Wednesday, June 23, 2010

COYOTE ATTACK TODAY: Stone Canyon Road

** Thank you to one of our Bel-Air neighbors for reporting this incident! It is an important warning sign that we continue to face many wild animals and predators in Bel-Air. Fortunately, this incident resulted in the dog being okay.**


PLEASE KEEP YOUR PETS & CHILDREN SAFE. COYOTES HAVE RECENTLY CARRIED OFF SMALL ANIMALS AND COULD DO THE SAME TO A SMALL CHILD!


TODAY, ANOTHER COYOTE INCIDENT OCCURRED JUST NORTH OF THE 1000 BLOCK OF STONE CANYON ROAD. A COYOTE TRIED TO ATTACK AND SNATCH A FAMILY DOG.



WHAT YOU CAN DO

(Thank you to Director Chris Hameetman for these tips on a previous blog post!)

FENCES
Coyotes are capable of scaling or jumping fences upwards of 5 1/2 feet in height.
They can be deterred by increasing the fence height to at least 6 feet and adding an angle at the top facing outward at 45 degrees and 16 inches wide.
(For fences over 6 feet check local fence height laws, a variance may be required.)
Bury the bottom of the fence at least 12 to 18 inches underground and line the trench with rock to prevent the coyote from digging underneath.
An apron underground at the base extending an additional 18 to 24 inches out from the fence should be added as well.

DO’S and DON’T’S
Keep your pets indoors or secured in an outdoor kennel. Environmental factors can affect the time a coyote may appear.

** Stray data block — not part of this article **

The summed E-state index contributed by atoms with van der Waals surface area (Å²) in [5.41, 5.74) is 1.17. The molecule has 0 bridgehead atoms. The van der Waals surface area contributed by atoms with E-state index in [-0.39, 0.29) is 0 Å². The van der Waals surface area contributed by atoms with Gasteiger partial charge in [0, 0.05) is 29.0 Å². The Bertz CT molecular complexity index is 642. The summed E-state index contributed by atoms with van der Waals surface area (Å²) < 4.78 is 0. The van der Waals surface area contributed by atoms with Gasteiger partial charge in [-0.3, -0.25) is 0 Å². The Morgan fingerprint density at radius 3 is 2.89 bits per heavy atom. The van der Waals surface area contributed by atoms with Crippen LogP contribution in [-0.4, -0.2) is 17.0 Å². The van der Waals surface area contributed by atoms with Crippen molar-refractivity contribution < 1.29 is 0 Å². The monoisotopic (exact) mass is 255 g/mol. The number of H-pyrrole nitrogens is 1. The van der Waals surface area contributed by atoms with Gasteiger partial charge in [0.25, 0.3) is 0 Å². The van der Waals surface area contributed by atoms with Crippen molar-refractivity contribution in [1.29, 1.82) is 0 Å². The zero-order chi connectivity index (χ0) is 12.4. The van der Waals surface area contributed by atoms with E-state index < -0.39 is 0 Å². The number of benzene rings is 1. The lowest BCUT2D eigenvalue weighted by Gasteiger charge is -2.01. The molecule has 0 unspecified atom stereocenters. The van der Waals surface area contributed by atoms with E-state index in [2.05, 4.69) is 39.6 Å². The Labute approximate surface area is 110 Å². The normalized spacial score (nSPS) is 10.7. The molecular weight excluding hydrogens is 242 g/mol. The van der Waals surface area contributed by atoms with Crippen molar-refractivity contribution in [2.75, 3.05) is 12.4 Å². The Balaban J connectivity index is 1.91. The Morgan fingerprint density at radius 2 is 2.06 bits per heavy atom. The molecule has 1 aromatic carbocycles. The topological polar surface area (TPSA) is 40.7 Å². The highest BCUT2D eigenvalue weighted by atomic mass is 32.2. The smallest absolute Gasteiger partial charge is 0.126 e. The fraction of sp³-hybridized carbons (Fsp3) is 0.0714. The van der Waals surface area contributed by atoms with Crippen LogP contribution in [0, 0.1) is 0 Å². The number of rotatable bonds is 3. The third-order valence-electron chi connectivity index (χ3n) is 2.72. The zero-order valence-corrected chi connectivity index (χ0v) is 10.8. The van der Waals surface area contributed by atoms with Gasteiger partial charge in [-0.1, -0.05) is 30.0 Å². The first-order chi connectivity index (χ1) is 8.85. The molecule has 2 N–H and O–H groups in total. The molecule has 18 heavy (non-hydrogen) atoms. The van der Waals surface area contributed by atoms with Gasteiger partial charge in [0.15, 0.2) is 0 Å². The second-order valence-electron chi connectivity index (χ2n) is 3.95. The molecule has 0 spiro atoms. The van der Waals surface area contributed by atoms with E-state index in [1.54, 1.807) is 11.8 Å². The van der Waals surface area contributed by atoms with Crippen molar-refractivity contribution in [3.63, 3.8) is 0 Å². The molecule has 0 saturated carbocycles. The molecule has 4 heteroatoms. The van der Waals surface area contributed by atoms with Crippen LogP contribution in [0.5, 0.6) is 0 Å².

Coyotes are active during daylight hours also.
Walk your dog on a leash at all times.
If your yard does not have a fence, use a leash while on your property to keep your pet close to you.
You may carry something with you for protection such as an air horn, whistle, walking stick or cane.
Confine small animals and birds that you cannot keep indoors to covered enclosures constructed of a heavy gauge wire mesh.
Coyotes can break through chicken wire.
Put all trash bags inside the trash cans and keep all outdoor trash can lids securely fastened to the containers.
Place trash bins inside sheds, garages or other enclosed structures.
Pick fruit from trees as soon as it ripens and pick up all fallen fruit.
Cut low hanging branches to avoid the coyote feeding from trees.
Trim ground-level shrubbery.
Vegetable gardens should be protected with heavy duty garden fences or enclosed by a greenhouse.
Check with your local plant nursery to see what deterrent products are available.
If you have access to the Internet, you may find some items on-line.
Keep your property well lit at night.
Close off crawl spaces under porches, decks and sheds.
Coyotes use such areas for resting and raising young.
Share this information with your neighbors.
Your efforts may be futile if someone is providing food or shelter for coyotes.
Remember this is a neighborhood effort.
Do not feed wild animals.
It is illegal to feed predatory wildlife in the City of Los Angeles. (L.A.M.C. Sec. 53.06.5)
Do not leave pet food or water bowls outside if your pet is not outdoors.
Local law requires that food and water be available to your pet when it is kept outside.
However, bring in the dishes when your pet is inside.
Do not allow pets to roam from home.
Do not set your trash out for pick-up until the day of pick-up to reduce attracting predators in the middle of the night.
Do not attempt to pet or otherwise make contact with them.
Coyotes are wild animals and should be treated as such.
Never leave small children unattended.
Do not throw food into an open compost pile.

DETERRENTS & SCARE TACTICS
Spray a little ammonia in your trash can several times a week to cut the odor of food.